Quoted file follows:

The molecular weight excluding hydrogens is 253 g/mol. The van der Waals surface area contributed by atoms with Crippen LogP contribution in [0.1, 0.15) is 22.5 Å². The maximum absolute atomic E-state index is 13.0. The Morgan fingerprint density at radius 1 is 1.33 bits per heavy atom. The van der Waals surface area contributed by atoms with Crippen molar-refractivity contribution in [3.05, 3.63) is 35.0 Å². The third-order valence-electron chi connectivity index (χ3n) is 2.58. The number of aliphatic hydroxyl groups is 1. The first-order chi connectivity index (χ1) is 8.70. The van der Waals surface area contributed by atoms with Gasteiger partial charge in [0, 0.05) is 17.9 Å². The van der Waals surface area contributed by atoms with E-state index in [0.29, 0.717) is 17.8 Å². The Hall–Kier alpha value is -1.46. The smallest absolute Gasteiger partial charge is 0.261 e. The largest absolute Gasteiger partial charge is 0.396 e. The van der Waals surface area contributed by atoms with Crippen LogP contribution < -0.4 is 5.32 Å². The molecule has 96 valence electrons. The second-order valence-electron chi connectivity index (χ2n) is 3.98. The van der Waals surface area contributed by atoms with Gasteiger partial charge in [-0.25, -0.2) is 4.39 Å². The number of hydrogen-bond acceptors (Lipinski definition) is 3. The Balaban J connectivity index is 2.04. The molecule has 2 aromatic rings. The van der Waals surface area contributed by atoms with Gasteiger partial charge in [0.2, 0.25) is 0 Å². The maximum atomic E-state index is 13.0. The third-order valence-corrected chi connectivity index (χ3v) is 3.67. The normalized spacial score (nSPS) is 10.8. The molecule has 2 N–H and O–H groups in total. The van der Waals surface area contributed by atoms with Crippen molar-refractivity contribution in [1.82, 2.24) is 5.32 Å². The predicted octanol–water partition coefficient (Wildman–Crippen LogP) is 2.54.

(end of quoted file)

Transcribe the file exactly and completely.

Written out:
The molecular weight excluding hydrogens is 253 g/mol. The van der Waals surface area contributed by atoms with Crippen LogP contribution in [0.1, 0.15) is 22.5 Å². The maximum absolute atomic E-state index is 13.0. The Morgan fingerprint density at radius 1 is 1.33 bits per heavy atom. The van der Waals surface area contributed by atoms with Crippen molar-refractivity contribution in [3.05, 3.63) is 35.0 Å². The third-order valence-electron chi connectivity index (χ3n) is 2.58. The number of aliphatic hydroxyl groups is 1. The first-order chi connectivity index (χ1) is 8.70. The van der Waals surface area contributed by atoms with Gasteiger partial charge in [0, 0.05) is 17.9 Å². The van der Waals surface area contributed by atoms with E-state index in [0.29, 0.717) is 17.8 Å². The Hall–Kier alpha value is -1.46. The smallest absolute Gasteiger partial charge is 0.261 e. The largest absolute Gasteiger partial charge is 0.396 e. The van der Waals surface area contributed by atoms with Crippen LogP contribution < -0.4 is 5.32 Å². The molecule has 96 valence electrons. The second-order valence-electron chi connectivity index (χ2n) is 3.98. The van der Waals surface area contributed by atoms with Gasteiger partial charge in [-0.25, -0.2) is 4.39 Å². The number of hydrogen-bond acceptors (Lipinski definition) is 3. The Balaban J connectivity index is 2.04. The molecule has 2 aromatic rings. The van der Waals surface area contributed by atoms with Gasteiger partial charge in [0.2, 0.25) is 0 Å². The maximum atomic E-state index is 13.0. The third-order valence-corrected chi connectivity index (χ3v) is 3.67. The normalized spacial score (nSPS) is 10.8. The molecule has 2 N–H and O–H groups in total. The van der Waals surface area contributed by atoms with Crippen molar-refractivity contribution in [1.82, 2.24) is 5.32 Å². The predicted octanol–water partition coefficient (Wildman–Crippen LogP) is 2.54.